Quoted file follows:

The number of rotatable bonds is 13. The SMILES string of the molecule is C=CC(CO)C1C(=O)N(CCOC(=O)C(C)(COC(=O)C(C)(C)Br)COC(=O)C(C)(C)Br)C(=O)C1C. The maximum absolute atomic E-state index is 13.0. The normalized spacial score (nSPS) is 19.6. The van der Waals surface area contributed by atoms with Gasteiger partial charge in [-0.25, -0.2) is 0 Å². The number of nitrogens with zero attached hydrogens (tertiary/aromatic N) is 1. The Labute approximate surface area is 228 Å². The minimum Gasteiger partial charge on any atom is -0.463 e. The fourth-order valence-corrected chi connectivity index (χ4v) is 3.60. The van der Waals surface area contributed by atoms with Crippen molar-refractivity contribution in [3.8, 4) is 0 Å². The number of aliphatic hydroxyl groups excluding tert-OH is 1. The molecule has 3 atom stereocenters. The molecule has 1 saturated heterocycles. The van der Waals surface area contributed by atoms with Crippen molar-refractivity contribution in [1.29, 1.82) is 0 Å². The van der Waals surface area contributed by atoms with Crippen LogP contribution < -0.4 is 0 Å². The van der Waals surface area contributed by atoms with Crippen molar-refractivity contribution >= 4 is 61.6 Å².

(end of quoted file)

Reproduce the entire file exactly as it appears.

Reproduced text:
The number of rotatable bonds is 13. The SMILES string of the molecule is C=CC(CO)C1C(=O)N(CCOC(=O)C(C)(COC(=O)C(C)(C)Br)COC(=O)C(C)(C)Br)C(=O)C1C. The maximum absolute atomic E-state index is 13.0. The normalized spacial score (nSPS) is 19.6. The van der Waals surface area contributed by atoms with Gasteiger partial charge in [-0.25, -0.2) is 0 Å². The number of nitrogens with zero attached hydrogens (tertiary/aromatic N) is 1. The Labute approximate surface area is 228 Å². The minimum Gasteiger partial charge on any atom is -0.463 e. The fourth-order valence-corrected chi connectivity index (χ4v) is 3.60. The van der Waals surface area contributed by atoms with Crippen molar-refractivity contribution in [3.8, 4) is 0 Å². The number of aliphatic hydroxyl groups excluding tert-OH is 1. The molecule has 3 atom stereocenters. The molecule has 1 saturated heterocycles. The van der Waals surface area contributed by atoms with Crippen molar-refractivity contribution in [1.29, 1.82) is 0 Å². The van der Waals surface area contributed by atoms with Crippen LogP contribution < -0.4 is 0 Å². The van der Waals surface area contributed by atoms with Crippen molar-refractivity contribution >= 4 is 61.6 Å².